So with the temperature climbing into the upper 80s and the humidity giving Comiskey Park a sauna-like feel, Baldwin couldn't have been happier.
And the Oakland Athletics paid for his good mood, leaving the park as miserable as if they'd been stuck to a chair all afternoon, sweat dripping down their backs and clothes sticking to their skin.
"I always love hot weather, but today was a really good sweat," said Baldwin, who allowed five hits in eight innings Sunday as the Chicago White Sox blanked the A's 13-0.
Baldwin (13-4) matched his career high for wins, set in 1998. He's 5-1 against the A's in his career.
A matchup of 12-game winners was decisively one-sided. While Baldwin was dominating the A's, the White Sox were knocking around fellow All-Star Tim Hudson.
Hudson (12-4), who had won his previous two starts and had only one loss in 12 decisions coming in, gave up eight runs seven of them earned and seven hits in just 2 2-3 innings. It was his shortest outing since going 2 1-3 innings April 20 at Cleveland.
"There was no one batter. Just the whole game," Hudson said. "It's frustrating, especially when I didn't really give up a hard-hit ball all day."
Herbert Perry hit a three-run homer and had an RBI single. Carlos Lee drove in three runs, Paul Konerko and Jeff Abbott drove in two apiece for the White Sox.
Perry hit a three-run shot in the eighth on the first pitch he saw from T.J. Mathews.
Though it was only their sixth victory in 14 games, it was the second straight for the White Sox and preserved their nine-game lead over second-place Cleveland in the AL Central.
"Somebody asked yesterday if this team had the killer instinct the Cleveland clubs had in previous years," Perry said. "That really got under my skin. I don't think those teams had a better record at any point than we have now.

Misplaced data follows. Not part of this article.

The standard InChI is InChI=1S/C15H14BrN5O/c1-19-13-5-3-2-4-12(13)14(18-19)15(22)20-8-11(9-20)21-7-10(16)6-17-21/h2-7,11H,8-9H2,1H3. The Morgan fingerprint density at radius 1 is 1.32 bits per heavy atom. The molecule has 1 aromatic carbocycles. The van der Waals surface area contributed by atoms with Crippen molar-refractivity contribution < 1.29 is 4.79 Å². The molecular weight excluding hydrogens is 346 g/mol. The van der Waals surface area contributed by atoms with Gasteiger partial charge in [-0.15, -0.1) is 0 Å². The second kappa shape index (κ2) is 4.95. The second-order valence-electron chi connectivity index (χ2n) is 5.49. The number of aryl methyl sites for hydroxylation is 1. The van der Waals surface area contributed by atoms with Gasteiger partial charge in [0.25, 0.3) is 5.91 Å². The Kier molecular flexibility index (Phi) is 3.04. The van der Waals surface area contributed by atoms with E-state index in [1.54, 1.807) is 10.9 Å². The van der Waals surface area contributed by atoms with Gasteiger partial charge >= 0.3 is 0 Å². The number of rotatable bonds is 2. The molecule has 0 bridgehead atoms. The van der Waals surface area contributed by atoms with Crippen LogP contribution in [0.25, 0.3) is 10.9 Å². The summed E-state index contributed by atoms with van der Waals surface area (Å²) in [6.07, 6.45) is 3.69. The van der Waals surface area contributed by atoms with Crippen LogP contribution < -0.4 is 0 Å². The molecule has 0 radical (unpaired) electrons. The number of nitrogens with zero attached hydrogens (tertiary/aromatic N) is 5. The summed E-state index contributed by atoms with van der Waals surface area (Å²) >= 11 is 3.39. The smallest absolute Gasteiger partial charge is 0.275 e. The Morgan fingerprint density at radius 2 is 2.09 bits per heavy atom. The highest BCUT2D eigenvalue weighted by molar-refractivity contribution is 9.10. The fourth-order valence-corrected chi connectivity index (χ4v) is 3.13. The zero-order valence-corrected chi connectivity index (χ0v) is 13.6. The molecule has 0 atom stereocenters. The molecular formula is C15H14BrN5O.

"We knew there would be rough stretches. The season is 162 games long."
Not even Baldwin, the staff ace, was immune to the post-All Star slump, winning just once since the break. But when he took the mound against the A's, he looked like the pitcher that started the season with seven straight victories.
He fanned seven, and allowed only two hits in the first three innings, singles to Jason Giambi and Miguel Tejada. No Oakland player got past first until the fourth and Randy Velarde reached second on an error by Konerko.
After allowing homers in 10 consecutive appearances, Baldwin didn't give up any for the second straight start. He was so dominant he was still throwing in the mid-90s in the eighth inning. Of the 127 pitches he threw, 83 were for strikes.
"J.B. was outstanding, superb," White Sox manager Jerry Manuel said. "Hopefully it will set the tone for the rest of the pitching staff. He pretty much dominated a very good hitting team."
Baldwin's only troubles came in the fourth and eighth innings. In the fourth, Oakland put Velarde on third and Ben Grieve at second on a fielder's choice. But Baldwin struck out Tejada, ending the inning.
The A's loaded the bases with two out in the eighth on singles by Ramon Hernandez and Terrence Long, and a walk to Frank Menechino. But Baldwin struck out Mike Stanley and Grieve grounded out.
"He just has good stuff," Grieve said. "He's got a great curvebaland fastball. If he's throwing those two pitches for strikes, he's tough to hit."
Baldwin left the field to a standing ovation, and Mark Buehrle finished with a hitless ninth.
"He was a joy to catch today," Mark Johnson said. "He worked fast and he's energetic. He's a different breed."
While Baldwin was flustering the A's, his teammates were beating up on Hudson. With two outs in the first, Frank Thomas drew a walk and Magglio Ordonez singled. That brought up Konerko, who sent a curveball deep into the left-field corner to score Thomas and Ordonez.
Perry then hit a bloop single between first and right field for a 3-0 lead.
The White Sox piled on five more runs in the third. After Thomas led off with a single, Hudson walked Ordonez and Konerko, loading the bases. The A's got Thomas out at home on a fielder's choice, but Lee then singled home two runs and Abbott hit an RBI single for a 6-0 lead.
A double steal put Abbott and Lee on second and third, and Lee scored on Johnson's groundout. Howe finally pulled Hudson after he walked Jose Valentin, but the White Sox scored again on an error by Velarde at second, making it 8-0.
Chicago added two more runs in the seventh on Lee's RBI single and Abbott's sacrifice fly.
"They beat us soundly today. Outpitched us, outhit us," Howe said. "Get your tail beat like this and it doesn't look pretty."
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